A school was recently ordered to apologise for excluding a disabled child. Fair enough, I thought, assuming the child was physically handicapped.
But as I read on, I learned that the disability was ADHD. The boy had assaulted a member of staff and had "a tendency towards physical abuse". The school felt it had done everything possible for the child and that ADHD did not amount to a disability.
The case went to tribunal, where the school was ruled guilty of discrimination. It mounted a legal challenge and the judge upheld the tribunal's view. I suppose he had to, or the floodgates would have opened because countless teachers battle against disruptive children every day of their teaching lives.
Mr Justice Jones also said the school had "failed to take reasonable steps to ensure the child was not placed at a substantial disadvantage with the pupils who were not disabled".
Well, I'm sorry, but this is nonsense. What advice would Mr Jones have for the poor teacher trying to cope with this child in her classroom? I can hear the answer now. "I'm not an expert on such matters. I merely have to consider the law."
An official from an attention deficit charity also gave her view: if a child with ADHD assaults a teacher, you must ask what the teacher did to push the child over the edge. But hang on, isn't the teacher supposed to be in charge of the class? Does she have to pussyfoot around Charlie all day in case he throws something at her or screams at her to fuck off? And if she does pussyfoot, won't Charlie take advantage of that?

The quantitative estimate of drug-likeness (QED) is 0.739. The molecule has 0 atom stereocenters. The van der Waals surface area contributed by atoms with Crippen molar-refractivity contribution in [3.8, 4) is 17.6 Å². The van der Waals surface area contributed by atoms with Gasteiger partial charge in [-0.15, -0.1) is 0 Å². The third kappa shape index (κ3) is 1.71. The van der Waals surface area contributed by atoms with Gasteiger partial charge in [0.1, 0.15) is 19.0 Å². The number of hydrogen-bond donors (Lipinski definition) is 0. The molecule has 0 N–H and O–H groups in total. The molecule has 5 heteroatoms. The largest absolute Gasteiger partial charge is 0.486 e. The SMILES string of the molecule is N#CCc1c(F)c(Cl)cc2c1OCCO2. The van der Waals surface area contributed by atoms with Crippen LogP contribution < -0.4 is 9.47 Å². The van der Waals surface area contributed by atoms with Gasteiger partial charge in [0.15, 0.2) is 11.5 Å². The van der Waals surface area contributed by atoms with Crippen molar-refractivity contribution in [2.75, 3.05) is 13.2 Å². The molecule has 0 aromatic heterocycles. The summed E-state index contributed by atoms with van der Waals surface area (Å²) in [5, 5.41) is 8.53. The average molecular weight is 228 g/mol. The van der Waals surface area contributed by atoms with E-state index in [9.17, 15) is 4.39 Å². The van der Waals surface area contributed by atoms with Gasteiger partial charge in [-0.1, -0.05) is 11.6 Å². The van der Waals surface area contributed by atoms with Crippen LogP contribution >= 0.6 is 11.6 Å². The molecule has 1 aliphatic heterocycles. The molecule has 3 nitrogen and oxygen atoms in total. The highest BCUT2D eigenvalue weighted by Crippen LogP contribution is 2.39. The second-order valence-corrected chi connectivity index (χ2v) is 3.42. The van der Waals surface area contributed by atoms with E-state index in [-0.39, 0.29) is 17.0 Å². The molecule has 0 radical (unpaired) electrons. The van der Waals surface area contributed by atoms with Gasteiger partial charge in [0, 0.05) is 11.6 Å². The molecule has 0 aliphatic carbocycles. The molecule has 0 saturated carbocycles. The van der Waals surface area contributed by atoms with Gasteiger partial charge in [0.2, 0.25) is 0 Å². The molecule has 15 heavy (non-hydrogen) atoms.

Any headteacher could relay countless tales of supply teachers struggling with classes they don't know, because many children explore behavioural boundaries given half a chance. They always have.
I have been at my inner-city primary for years and I am extremely fortunate in having an exceptional staff, a stable school and virtually no disruptive behaviour.
Over the years we have established clear behaviour guidelines, but that doesn't mean we don't have our moments. I remember Stanton, also "diagnosed" with ADHD.
He was difficult from the start and couldn't sit still for more than five minutes. He jumped on children, punched them, swore at them and showed no social graces whatsoever.
As we got to know his background, we learned that his current stepfather - one of a number - would constantly play fighting games with him or let him watch inappropriate films. There were no rules. He slept when he liked, ate whatever he could find and wore the same ill-fitting clothes for days. Breakfast was unheard of.
When Mum delivered him to class, late, she usually passed him a bag of sweets and some crisps. Essentially, it wasn't really Mum's fault; she had had an appalling upbringing, little schooling, and could barely read or write. To compensate, she filled his life with toys and sweets, but I never saw her have a conversation with him. The more we learned, the more we felt there was no normality in Stanton's life whatsoever.
But there was normality in school, and with the help of his three caring, dedicated infant teachers, who set extremely clear boundaries and went to enormous lengths to help him read, write and connect with others, he at least moved into the junior department without us worrying that he might wallop a teacher or wreck the place.
But even in my school, with its high standard of behaviour, it took a heavy toll on all three teachers.
God knows what children like this must be doing in some schools. The case Mr Justice Jones ruled on is probably the tip of the iceberg.
Mike Kent is headteacher at Comber Grove Primary, Camberwell, south London e-mail: firstname.lastname@example.org.